This concept of the entrepreneurial function is difficult to reconcile with the optimization framework of neoclassical economics. In this framework, either decision making is “rational,” meaning that it can be represented by formal decision rules, or it is purely random. T. W. Schultz poses the problem this way:

It is not sufficient to treat entrepreneurs solely as economic agents who only collect windfalls and bear losses that are unanticipated. If this is all they do, the much vaunted free enterprise system merely distributes in some unspecified manner the windfalls and losses that come as surprises. If entrepreneurship has some economic value it must perform a useful function which is constrained by scarcity, which implies that there is a supply and a demand for their services.20

The key to understanding this passage is to recognize Schultz’s rejection, following Friedman and Savage, of Knightian uncertainty.21 If all uncertainty can be parameterized in terms of (possibly subjective) probabilities, then decision making in the absence of such probabilities must be random. Any valuable kind of decision making must be modelable, must have a marginal revenue product, and must be determined by supply and demand.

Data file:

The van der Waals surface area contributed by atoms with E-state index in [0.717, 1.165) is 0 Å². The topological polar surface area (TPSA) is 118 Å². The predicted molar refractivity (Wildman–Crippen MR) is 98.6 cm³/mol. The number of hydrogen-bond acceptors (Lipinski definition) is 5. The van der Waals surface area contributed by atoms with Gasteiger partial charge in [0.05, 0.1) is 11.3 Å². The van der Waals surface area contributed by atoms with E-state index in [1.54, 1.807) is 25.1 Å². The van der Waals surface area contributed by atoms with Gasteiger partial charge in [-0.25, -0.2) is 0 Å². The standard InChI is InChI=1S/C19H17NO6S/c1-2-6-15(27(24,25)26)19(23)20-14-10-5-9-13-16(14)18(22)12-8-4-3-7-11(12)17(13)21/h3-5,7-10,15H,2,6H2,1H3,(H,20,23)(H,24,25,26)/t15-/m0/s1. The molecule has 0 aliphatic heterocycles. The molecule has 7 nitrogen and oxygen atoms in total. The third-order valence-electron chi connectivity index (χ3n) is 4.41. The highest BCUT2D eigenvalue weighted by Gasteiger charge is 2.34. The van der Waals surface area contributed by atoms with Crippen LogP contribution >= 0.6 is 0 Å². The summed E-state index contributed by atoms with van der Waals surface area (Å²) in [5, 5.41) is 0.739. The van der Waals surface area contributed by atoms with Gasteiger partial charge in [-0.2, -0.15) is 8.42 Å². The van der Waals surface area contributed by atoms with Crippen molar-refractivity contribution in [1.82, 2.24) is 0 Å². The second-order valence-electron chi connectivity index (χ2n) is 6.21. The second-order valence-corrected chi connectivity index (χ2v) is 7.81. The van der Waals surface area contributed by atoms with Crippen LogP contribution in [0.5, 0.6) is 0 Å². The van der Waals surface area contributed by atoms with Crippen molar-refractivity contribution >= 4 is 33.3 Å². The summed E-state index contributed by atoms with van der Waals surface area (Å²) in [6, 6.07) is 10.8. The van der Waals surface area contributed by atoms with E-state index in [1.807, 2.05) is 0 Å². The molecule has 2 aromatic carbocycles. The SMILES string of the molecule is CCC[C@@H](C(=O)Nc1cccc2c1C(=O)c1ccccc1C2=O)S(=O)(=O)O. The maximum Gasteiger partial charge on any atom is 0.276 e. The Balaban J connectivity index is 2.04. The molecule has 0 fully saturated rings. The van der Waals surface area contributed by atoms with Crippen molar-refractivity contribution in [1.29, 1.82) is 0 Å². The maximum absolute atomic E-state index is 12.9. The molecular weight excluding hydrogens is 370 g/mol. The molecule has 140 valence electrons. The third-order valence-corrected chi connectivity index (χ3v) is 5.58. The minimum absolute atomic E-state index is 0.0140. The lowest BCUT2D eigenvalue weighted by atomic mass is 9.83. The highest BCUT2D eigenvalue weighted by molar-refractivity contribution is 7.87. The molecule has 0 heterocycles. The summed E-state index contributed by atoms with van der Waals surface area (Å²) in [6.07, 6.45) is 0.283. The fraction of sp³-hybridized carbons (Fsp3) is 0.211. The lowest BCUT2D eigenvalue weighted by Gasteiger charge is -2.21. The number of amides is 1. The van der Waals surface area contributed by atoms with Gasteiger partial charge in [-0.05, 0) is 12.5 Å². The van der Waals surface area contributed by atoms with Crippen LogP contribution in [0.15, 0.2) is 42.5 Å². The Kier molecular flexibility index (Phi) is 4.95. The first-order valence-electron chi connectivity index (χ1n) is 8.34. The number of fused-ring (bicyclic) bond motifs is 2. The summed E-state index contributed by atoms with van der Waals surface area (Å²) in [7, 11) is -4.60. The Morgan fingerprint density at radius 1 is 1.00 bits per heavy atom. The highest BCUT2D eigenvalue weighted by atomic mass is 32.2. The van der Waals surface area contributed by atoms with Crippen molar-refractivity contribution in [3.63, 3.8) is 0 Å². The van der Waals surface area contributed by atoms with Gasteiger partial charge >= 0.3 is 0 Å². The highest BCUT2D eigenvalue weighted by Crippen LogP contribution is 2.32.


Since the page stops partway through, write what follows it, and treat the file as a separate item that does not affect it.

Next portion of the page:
For Knight, however, decision making in the absence of a formal decision rule or model (i.e., judgment) is not random, it is simply not modelable. It does not have a supply curve, because it is a residual or controlling factor that is inextricably linked with resource ownership. As discussed above, it is a kind of understanding, or Verstehen, that defies formal explanation but is rare and valuable. In short, without the concept of Knightian uncertainty, Knight’s idea of entrepreneurial judgment makes little sense.

Nor is judgment simply luck.22 To be sure, one could imagine a model in which entrepreneurs are systematically biased, as in Busenitz and Barney23 — individuals become owners and entrepreneurs because they overestimate their own ability to anticipate future prices — and the supply of entrepreneurs is sufficiently large that at least a few guess correctly, and earn profits. In such an economy there would be entrepreneurs, firms, profits, and losses. And profit (under uncertainty) would be distinct from interest.